11 August, 2001
The closing hours of science for the 2001 summer season
Today was our last day of science at Summit. We will spend the next two days dismantling and packing our gear, reversing the process of the first few days here. Not unlike the last miles in a marathon, the pace quickened for science today as everyone tried to complete projects. Amongst the projects being done by this group of scientists are many of the pieces of the snow and atmospheric chemistry puzzle. It has been exciting to see so much interaction and sharing of ideas and resources.
Today was a great climax to many of the projects here. Even in the last hours of the season new discoveries were made and ideas generated for even MORE projects. Contributing to the party atmosphere of the day was the weather, it was as beautiful as its been all summer, we could go without coats and hats. The day had periods of fog and interesting clouds, but overall was sunny and festive.
Mary Albert of CRREL ran diffusivity tests to examine how the air moves through the snow when it is not being drawn by pumps. Jack Dibb of UNH and Aaron Swanson of UC Irvine ran tests involving spraying sea salt on the snow to investigate the effects of halogens on the snow - air chemistry. Markus continued to investigate the effects of removing ultraviolet light from the snow's surface with a variety of shades. The Swiss team spent the day moving their equipment from their summer weather port home into the winter lab space in the greenhouse.
Last night I had the opportunity to spend some time with one of the scientists who seems to integrate with all of our projects, because without her data on the physical properties of the snow pack, many of the models of how the gases move through the snow would be less understood. This scientist, Mary Albert, is from Hanover, New Hampshire. She has been in the field of polar science especially ice science for many years. Mary is one energetic lady. I observed her project involving sampling sections of snow from a snow pit from 11 pm until after midnight, and she had been going strong with experiments all day long! I, by the way, was on my way to bed when word came that Mary was doing something I had asked to see, so I summoned just a little more energy, and got rewarded with both intersesting science and a beautiful sunset.
In this experiment, Mary collected samples of snow that she cut like blocks from the wall of the snow pit. Once the blocks were cut, they were placed into Tupperware containers and labeled as to their location in the pit and their orientation. These small blocks of ice will be kept frozen until they can be analyzed for their crystal structure using image processing techniques. The chemical which she poured onto the samples, dimethyl phalate, will serve to lock the crystals into place by becoming plastic in the open spaces between the crystals. The crystal structure and density of the crystals in the sample can help scientists to predict which layers of snow are more permeable to gas transport. Mary has also been working with Aaron, Jack and Markus conducting tracer gas experiments. In these experiments, she injects a stable inert gas into the snow with a probe and then they time how long it takes to reach other probes in the snow placed at different depths and locations in the upper layers of the snow. This information helps the scientists understand where the air that is entering their probes is really coming from. It's not always what they think is happening! Snow that is dense and hard blocks the flow of gas. This layer of snow can be caused by wind packing the crystals or a sun-warmed layer that formed in the summer.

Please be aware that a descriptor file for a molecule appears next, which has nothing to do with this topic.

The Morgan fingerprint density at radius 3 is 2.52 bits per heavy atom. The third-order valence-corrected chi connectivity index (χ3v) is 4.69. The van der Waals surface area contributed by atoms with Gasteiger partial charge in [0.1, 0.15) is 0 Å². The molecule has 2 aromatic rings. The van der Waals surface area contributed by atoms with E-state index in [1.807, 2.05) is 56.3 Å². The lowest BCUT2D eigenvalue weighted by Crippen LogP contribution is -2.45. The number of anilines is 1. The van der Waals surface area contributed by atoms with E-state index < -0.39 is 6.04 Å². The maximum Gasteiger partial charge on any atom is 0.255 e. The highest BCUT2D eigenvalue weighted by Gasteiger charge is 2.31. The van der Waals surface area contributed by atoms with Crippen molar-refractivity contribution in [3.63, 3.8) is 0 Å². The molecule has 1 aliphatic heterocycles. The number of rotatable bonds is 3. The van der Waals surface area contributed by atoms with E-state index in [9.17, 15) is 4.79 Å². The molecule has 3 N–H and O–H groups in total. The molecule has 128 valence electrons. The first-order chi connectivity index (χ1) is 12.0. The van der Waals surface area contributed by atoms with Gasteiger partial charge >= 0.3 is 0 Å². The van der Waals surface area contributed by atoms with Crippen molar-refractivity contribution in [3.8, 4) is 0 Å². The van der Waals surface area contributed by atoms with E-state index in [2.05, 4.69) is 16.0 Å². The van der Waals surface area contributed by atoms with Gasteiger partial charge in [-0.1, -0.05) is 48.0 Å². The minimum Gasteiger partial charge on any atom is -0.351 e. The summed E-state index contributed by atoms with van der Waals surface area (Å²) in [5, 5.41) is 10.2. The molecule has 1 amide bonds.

For several seasons, Mary has brought with her a field assistant, Ted Schultz. This is Ted's second season at Summit. Thanks to Mary and an apprenticeship program at CRREL, Ted has been travelling to the field for many years. He was in Antarctica when he was still in High School! Ted has been here this season as well, but he has primarily been working with Jack Dibb. Ted will be begining graduate school at the University of Wisconsin in Madison this fall. Ted will be studying engineering. He hopes to design a drill that can't be stuck! I think Ted deserves the prize for the hardest worker at camp this summer. He averaged 4 hours of sleep a night!! His job was to assist with the analysis of Jack's vapor samples. He started each day at 7 and finished well after midnight each night. Ted managed to find time to figure out everyone's musical dilikes while in the science weatherport and even made us each a souvenir CD.
Tommorrow begins the packing and preparations for our departure on Tuesday. We will need to dig up and remove most of our scietific gear. Without a doubt, these last two days will be as action packed as the rest. I am looking forward to being at home again, but know I will miss the atmosphere and excitement of Summit camp.
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